The Weimar Republic – from 1919 until 1933, when Hitler came into power – witnessed crucial debates on law and politics. These debates are reexamined in this book. Were, for example, democratic rules and procedures an adequate basis for democracy, as Hugo Preuss and Hans Kelsen suggested? Or should constitutional law elaborate the deeper, basic principles embedded in the democratic constitution itself, as Hermann Heller argued? Was the president the immediate “guardian of the constitution”, as Carl Schmitt’s concept of “representation” suggested? Or was Schmitt’s concept itself subject to Walter Benjamin’s critique of the aura of authenticity?
These, and other typical Weimar-era debates helped shape West German constitutionalism. The former labor lawyer on the left Ernst Fraenkel, for example, began to develop a general theory of dictatorship mass democracy while in exile, which influenced the new discipline of political science after the war. Similarly, Gerhard Leibholz, an anti-positivist lawyer in Weimar, served on the first Constitutional Court of the Federal Republic of Germany, helping to consolidate its new constitutional culture.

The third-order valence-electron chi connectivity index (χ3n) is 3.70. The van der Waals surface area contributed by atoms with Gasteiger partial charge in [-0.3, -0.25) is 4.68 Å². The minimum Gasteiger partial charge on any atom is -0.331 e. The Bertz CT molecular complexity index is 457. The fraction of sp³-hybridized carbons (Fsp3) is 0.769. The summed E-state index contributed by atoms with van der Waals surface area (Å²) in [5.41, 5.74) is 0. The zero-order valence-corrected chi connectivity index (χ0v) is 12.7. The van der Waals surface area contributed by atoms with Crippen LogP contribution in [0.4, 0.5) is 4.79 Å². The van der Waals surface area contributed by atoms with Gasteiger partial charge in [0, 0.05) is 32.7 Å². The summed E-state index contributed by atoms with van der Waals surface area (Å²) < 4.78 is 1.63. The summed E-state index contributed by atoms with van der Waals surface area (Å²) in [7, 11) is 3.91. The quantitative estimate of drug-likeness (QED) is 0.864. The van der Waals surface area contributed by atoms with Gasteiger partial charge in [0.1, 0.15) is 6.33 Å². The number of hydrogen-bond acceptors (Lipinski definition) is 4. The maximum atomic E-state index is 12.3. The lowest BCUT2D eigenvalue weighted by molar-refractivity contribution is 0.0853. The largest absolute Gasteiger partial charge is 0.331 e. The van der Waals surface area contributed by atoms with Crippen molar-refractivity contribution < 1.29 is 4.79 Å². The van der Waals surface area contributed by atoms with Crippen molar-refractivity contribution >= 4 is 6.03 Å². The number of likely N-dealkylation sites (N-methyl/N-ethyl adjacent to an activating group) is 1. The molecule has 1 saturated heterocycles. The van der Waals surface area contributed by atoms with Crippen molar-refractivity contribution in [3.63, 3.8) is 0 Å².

Peter C. Caldwell, Ph.D. (1993) in History, Cornell University, is Associate Professor of History at Rice University. He is the author of
Popular Sovereignty and the Crisis of German Constitutional Law (Duke University Press, 1997).
William E. Scheuerman, Ph.D. (1993) in Government, Harvard University, is Associate Professor of Political Science, University of Pittsburgh. He is the author of
Between the Norm and the Exception: The Frankfurt School and the Rule of Law (MIT Press, 1994) and
Carl Schmitt: The end of Law (Rowman and Littlefield, 1999).
Anyone interested in intellectual history, the history of political thought, the history of legal thought and law, German history, political science, and comparative social thought, will find this book enthralling.